By John B. Moore


As part of the legendary “Boston Crew,” the highly
influential 1980’s hardcore scene that also included bands like Jerry’s Kids,
Gang Green and Negative FX, D.Y.S. provided an East Coast alternative to the
slew of Cali
bands that were dominating punk zines at the time.


Though their initial sound was pretty simpatico with their
peers, the band ultimately broke through the hardcore clutter and committed an
unwritten taboo at the time with their self-titled second record, by changing
their tuning and mixing in metal influences creating a new sound. While that thrash
influenced punk rock has become fairly standard with today’s metal core bands,
in 1984 it was unheard of and caused chaos in the Boston scene, pissing off a lot of punk rockers
that, ironically, had become very rules-focused in their scene.          


That record was the swan song for the band for the next
couple of decades, with co-founders Dave Smalley and Jonathan Anastas moving on
to play in a number of other punk bands including Dag Nasty, Slapshot, ALL and
Down By Law.


A reunion in 2010 seemed to rekindle something in the band.
Smalley and Anastas, who had remained close throughout the years, put together a
new line that included Franz Stahl, from the legendary D.C. band Scream,
Powerman 5000’s Al Pahanish, Jr. and Adam Porris, formerly with Far From


The band, now signed to Boston-based Bridge 9 Records (appropriately
enough), are in the middle of a musical experiment, releasing a single a month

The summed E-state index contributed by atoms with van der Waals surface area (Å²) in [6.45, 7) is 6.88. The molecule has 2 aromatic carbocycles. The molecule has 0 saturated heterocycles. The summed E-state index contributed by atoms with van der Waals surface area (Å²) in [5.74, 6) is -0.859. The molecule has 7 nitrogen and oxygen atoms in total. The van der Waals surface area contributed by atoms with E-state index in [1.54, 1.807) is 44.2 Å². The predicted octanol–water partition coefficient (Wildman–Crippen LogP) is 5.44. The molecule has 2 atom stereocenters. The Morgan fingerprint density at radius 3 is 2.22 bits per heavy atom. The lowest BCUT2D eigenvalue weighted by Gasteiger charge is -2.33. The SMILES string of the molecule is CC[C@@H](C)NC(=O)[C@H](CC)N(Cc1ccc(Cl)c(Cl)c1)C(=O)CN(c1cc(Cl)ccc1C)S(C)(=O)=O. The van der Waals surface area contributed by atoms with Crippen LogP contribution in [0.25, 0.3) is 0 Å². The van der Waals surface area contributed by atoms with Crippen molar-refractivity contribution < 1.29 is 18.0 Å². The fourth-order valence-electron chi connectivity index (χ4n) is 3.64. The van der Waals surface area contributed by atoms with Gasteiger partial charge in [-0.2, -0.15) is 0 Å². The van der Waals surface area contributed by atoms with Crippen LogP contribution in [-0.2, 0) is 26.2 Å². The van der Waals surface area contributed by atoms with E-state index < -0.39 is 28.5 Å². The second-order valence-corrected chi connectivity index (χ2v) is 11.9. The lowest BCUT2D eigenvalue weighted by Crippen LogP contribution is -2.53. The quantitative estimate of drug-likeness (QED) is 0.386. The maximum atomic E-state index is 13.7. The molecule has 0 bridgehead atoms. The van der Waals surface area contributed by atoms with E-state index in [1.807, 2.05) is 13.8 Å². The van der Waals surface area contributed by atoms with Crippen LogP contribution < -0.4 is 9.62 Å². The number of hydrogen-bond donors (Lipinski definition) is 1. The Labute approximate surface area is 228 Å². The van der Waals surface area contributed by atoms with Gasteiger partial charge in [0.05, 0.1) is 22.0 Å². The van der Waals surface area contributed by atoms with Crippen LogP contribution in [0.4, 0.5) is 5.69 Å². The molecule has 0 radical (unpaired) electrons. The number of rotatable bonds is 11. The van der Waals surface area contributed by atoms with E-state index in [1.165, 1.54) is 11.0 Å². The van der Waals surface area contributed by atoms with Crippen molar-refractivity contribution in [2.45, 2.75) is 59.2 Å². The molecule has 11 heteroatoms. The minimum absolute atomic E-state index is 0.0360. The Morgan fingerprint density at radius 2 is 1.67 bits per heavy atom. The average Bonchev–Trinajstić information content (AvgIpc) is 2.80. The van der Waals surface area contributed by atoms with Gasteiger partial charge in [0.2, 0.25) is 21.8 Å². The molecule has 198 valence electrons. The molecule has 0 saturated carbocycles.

for 12 months and playing live when they can. Smalley and Anastas spoke
recently about the break up, the reunion and why metal pissed off some many
skinheads in the 80’s.  


was it that finally got the band to reunite? 

 Smalley: The
motivating factors for a D.Y.S. reunion were actually the best reasons of all:
friendship and loyalty. Those are two of the most important qualities in life,
you know.  We had been asked many times to do something and it hadn’t been
right, for whatever reason.  But when two of our friends from back in the
day in Boston – Duane Lucia from Gallery East, where D.Y.S. played some wicked
shows and Drew Stone from the Mighty COs and Antidote – were making a film
about the Boston hardcore scene, and asked us to headline a show to help them
to promote their documentary, we all instantly said we would be glad
to help. That was one of the best things about the Boston crew, the loyalty and mutual help we
would give each other, whether it was in the pit or in a fight or
whatever. And it was really, really good to see each other again. And
while I think honestly it sounded rusty as hell at the beginning, it gelled
surprisingly quickly, which is a tribute to those players.

        One of the
things that struck me during rehearsals was how D.Y.S. had become a complicated
band in terms of song structures, the second album stuff. Not freeform jazz oD.Y.S.sey
weird, but on some songs, unique arrangements and lines per verse, that
kind of thing. So it was interesting to rehearse these songs and see them in a
new light, and actually tweak a few of them here and there. And then when we
played the big show with all our friends there, and it honestly sounded really
powerful, it seemed really a bummer to not play together again. So we kept the torch lit instead of dousing it without reason.
So it has been very musically honest.


Had you
all stayed in contact since splitting up?

Smalley: Jonathan (Anastas) and I have been friends since 1981. So that’s a great bond
and we always keep each other posted on life and love and rock. And he is
really good at staying knowledgeable about where people are. I’d had occasional
contact with the other guys too, but he really made it all happen. There has to
be friendship or a band won’t have a certain kind of spark and chemistry. D.Y.S.
always had that.


Al (Pahanish, Jr., Powerman 5000) and Adam (Porris, Far From Finished) are now
part of the lineup. How did they get involved?